Like spiritual well-being and physical fitness, freedom and liberty are not static. A society's experience of liberty is a result of efforts by citizens to ensure its continuance.
Two hundred and thirty-nine years ago, in 1776, Thomas Jefferson and the signers of the Declaration of Independence asserted that all men were created equal and granted unalienable rights. However, a declaration means little on its own. It took six years of war with the superpower of the world at the time, Britain, along with seven years of conflict over taxes, as well as battles over the rights of states and individual liberties, before the constitution was ratified in 1789. That was with ten amendments to guarantee fundamental rights, including freedom of religion, speech, and press, the right to trial by jury, and other protections against government abuse of citizens.
Struggle lies at the heart of American liberty, and this struggle did not end with the Revolutionary War or the ratification of the Constitution.
In 1852, Frederick Douglas eloquently challenged the nation to live up to this ideal: "What to the American slave is your Fourth of July I answer, a day that reveals to him more than all other days of the year, the gross injustice and cruelty to which he is the constant victim. To him your celebration is a sham... your shouts of liberty and equality, hollow mockery."
After the Emancipation Proclamation, the nation continued to tolerate racism and hatred, but the civil rights movement shook our collective conscience, and forced our nation to correct its immoral course.
The post-Civil War pledge of allegiance, while embodying this struggle with "…liberty and justice for all," did not allow the Baptist minister Francis Bellamy to work in the words "equality and fraternity" as they were deemed too controversial. This was because many people still opposed equal rights for women and blacks.
Susan B. Anthony, Sojourner Truth, Bell Hooks, and the suffragists helped the nation expand our idea of equality to the right of women to participate in public life. Still later, the labor movement in the early part of the twentieth century and the civil rights movement helped the nation further question our collective immorality and to become a more equal place for everyone.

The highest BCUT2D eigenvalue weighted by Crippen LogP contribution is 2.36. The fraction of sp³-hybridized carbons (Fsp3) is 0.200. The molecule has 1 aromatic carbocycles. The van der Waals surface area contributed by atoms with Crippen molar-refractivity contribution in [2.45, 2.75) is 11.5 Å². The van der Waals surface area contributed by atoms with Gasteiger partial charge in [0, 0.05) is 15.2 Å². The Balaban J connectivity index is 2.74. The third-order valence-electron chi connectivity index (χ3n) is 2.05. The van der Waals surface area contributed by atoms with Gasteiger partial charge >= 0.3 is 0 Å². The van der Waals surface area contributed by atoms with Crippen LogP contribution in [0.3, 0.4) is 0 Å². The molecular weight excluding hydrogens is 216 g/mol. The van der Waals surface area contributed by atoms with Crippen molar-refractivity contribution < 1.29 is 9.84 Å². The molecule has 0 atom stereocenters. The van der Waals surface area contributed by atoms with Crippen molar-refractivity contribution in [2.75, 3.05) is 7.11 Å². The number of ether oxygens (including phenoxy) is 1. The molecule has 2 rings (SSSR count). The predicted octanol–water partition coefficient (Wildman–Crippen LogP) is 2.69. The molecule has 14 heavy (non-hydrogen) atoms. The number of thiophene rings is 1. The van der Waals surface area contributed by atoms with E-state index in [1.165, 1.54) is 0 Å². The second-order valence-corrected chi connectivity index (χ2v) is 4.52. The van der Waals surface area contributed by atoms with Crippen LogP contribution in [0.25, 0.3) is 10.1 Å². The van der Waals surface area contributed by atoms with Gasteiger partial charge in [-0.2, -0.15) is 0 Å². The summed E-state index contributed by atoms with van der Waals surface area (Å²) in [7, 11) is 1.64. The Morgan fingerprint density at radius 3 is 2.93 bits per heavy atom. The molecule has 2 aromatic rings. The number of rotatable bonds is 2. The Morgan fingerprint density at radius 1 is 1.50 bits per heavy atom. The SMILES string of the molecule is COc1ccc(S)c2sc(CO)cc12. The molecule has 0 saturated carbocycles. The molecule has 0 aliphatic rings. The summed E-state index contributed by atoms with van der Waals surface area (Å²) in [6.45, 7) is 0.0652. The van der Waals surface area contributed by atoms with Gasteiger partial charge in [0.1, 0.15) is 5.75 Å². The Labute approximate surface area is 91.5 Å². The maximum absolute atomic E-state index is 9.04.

In our world as we face both real and imagined threats to our security, we are presented once again with a moral challenge. Will real threats, fear and ignorance allow America to reverse the progress of several centuries towards equality? Will secret evidence continue to rule? Will there be a Muslim exception to the first amendment. Will habeas corpus remain suspended? Will we compromise the very principles which give our nation its strength in order to achieve a semblance of peace? Will America uphold the noble principles enshrined in its founding documents? Or will the "pursuit of happiness" merely serve as the shallow pursuit of material comfort? Will we slowly allow our minds, hearts, and borders to be sealed?
In our nation's history of struggle, the people who were affected most by injustice took the responsibility of standing up for themselves. They readily found themselves surrounded by people of conscience who supported them.
It is the time for American Muslims to answer the call of destiny. It is their duty to dedicate themselves to meet the challenge of the American Dream as their prime responsibility.
It would be harmful to allow a feeling of siege and victimhood to paralyze us. We are neither haunted the way black America was haunted, nor we are detained the way Japanese-Americans were detained. Actually, it is thanks to their struggles that our mosques experienced neighbors knocking on our doors with open arms after 9/11. We owe it to America to continue that tradition of welcoming neighbors as well as strangers.
On this Independence Day, I invite fellow Muslims to liberate themselves from the box of material dreams, and commit to sacrifice for putting America back on its track.
Rose Wilder Lane of Little House on the Prairie fame, writes in her book “The Discovery of Freedom” about how the Prophet Muhammad’s struggle was the second most important struggle for freedom in this world. The followers of Muhammad owe him a fresh struggle for freedom. This would be one which can liberate their minds and hearts from slavery of all kinds, allowing them to contribute to humanity as they have done in the past. God’s peace and blessings be upon the Prophet.
The struggles of our past have shown that citizens have always moved America and the Ummah forward, whether it is the poor people’s movements in America, or the Arab Spring. However, nothing can be achieved without risks and the willingness to sacrifice.
"The Constitution is not an instrument for the government to restrain the people," said Patrick Henry, a leader of America's fight for independence, "it is an instrument for the people to restrain the government, lest it come to dominate our lives."
Let's resolve this Independence Day to be better Muslims, real neighbors, and good citizens.